Drunk driving accounts for close to 30% of all fatal car accidents in the U.S.
Researchers at Cambridge University in the U.K. recently sought to understand why so many people drive when intoxicated.
Could it be that humans are generally unable to determine their level of intoxication after drinking?
The study, published in Harm Reduction Journal, examined that question by studying 90 participants with an average age of 24.
Study participants were split into two groups, a study, and a control group, with both groups drinking either beer or wine or both until they reached a blood-alcohol level of 0.11%. Those in the study group were told when they had exceeded the legal driving limit, which was set at 0.05% (the U.S. standard to legally drive is 0.08). The control group participants were not told when they had reached their limit.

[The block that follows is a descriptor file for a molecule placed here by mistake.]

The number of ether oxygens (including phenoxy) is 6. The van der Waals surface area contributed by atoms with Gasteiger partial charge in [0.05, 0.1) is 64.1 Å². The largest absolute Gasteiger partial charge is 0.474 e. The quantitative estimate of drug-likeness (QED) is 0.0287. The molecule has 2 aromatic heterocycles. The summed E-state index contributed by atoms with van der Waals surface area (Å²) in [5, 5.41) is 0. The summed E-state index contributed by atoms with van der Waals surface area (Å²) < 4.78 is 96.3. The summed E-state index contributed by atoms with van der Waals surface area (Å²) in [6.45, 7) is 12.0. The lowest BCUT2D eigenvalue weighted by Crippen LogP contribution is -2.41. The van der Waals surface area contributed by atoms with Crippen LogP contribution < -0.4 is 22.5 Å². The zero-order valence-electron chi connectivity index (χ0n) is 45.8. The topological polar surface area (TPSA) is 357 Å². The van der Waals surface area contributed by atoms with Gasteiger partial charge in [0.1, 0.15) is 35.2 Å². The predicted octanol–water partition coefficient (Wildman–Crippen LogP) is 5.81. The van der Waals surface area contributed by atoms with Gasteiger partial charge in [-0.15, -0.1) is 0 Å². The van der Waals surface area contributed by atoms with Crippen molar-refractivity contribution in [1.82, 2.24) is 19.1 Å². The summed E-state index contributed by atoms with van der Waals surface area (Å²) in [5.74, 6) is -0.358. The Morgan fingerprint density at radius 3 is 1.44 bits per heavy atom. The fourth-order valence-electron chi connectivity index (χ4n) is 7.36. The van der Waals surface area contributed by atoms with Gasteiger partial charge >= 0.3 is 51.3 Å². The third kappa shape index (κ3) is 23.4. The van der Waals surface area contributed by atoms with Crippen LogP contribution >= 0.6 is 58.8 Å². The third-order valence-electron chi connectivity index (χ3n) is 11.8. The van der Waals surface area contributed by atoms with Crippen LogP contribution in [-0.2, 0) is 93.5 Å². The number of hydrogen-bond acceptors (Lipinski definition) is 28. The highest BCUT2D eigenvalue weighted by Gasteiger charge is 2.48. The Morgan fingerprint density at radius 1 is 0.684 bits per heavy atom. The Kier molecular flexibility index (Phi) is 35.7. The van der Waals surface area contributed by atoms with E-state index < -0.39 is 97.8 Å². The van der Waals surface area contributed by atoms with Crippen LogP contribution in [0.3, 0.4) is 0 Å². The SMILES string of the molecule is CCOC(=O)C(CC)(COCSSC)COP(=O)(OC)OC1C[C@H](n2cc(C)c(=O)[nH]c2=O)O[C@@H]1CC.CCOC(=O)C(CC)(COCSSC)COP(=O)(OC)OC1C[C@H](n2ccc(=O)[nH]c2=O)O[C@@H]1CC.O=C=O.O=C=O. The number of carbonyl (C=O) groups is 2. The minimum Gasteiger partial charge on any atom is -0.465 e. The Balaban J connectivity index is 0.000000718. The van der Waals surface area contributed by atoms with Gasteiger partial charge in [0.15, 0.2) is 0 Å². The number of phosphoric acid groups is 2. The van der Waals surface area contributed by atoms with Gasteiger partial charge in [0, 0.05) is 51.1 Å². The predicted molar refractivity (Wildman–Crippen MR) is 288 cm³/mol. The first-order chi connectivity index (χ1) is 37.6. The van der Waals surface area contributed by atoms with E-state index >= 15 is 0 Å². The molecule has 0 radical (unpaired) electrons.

Researchers monitored each participant using breathalyzers – asking each person to estimate their blood-alcohol levels at each measurement.
Roughly 53% of participants believed they had reached their legal limit when in fact they had already exceeded it.
Predictably, the study team also reported that the ability of those in the study to estimate their blood-alcohol levels accurately declined the drunker they got.
Why does this matter?
Determining fitness to drive after drinking is generally left to individual drivers. This study demonstrates that many drivers are incapable of accurately making that determination.
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